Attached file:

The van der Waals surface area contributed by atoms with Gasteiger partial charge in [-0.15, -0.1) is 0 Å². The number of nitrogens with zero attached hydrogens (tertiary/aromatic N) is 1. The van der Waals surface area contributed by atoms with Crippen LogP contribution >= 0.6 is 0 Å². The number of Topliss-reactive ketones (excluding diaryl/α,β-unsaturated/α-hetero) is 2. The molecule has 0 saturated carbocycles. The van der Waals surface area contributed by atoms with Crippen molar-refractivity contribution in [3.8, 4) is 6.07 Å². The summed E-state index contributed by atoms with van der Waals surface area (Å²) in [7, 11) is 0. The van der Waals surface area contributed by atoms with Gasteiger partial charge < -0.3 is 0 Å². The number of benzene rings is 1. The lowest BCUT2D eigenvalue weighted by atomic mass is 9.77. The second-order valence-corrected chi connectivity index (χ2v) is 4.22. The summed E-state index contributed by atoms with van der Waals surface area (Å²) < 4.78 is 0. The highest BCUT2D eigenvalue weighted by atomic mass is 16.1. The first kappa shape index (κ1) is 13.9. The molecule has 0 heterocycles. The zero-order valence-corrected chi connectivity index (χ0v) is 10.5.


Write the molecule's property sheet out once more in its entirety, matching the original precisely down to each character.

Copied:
The van der Waals surface area contributed by atoms with Gasteiger partial charge in [-0.15, -0.1) is 0 Å². The number of nitrogens with zero attached hydrogens (tertiary/aromatic N) is 1. The van der Waals surface area contributed by atoms with Crippen LogP contribution >= 0.6 is 0 Å². The number of Topliss-reactive ketones (excluding diaryl/α,β-unsaturated/α-hetero) is 2. The molecule has 0 saturated carbocycles. The van der Waals surface area contributed by atoms with Crippen molar-refractivity contribution in [3.8, 4) is 6.07 Å². The summed E-state index contributed by atoms with van der Waals surface area (Å²) in [7, 11) is 0. The van der Waals surface area contributed by atoms with Gasteiger partial charge < -0.3 is 0 Å². The number of benzene rings is 1. The lowest BCUT2D eigenvalue weighted by atomic mass is 9.77. The second-order valence-corrected chi connectivity index (χ2v) is 4.22. The summed E-state index contributed by atoms with van der Waals surface area (Å²) < 4.78 is 0. The highest BCUT2D eigenvalue weighted by atomic mass is 16.1. The first kappa shape index (κ1) is 13.9. The molecule has 0 heterocycles. The zero-order valence-corrected chi connectivity index (χ0v) is 10.5.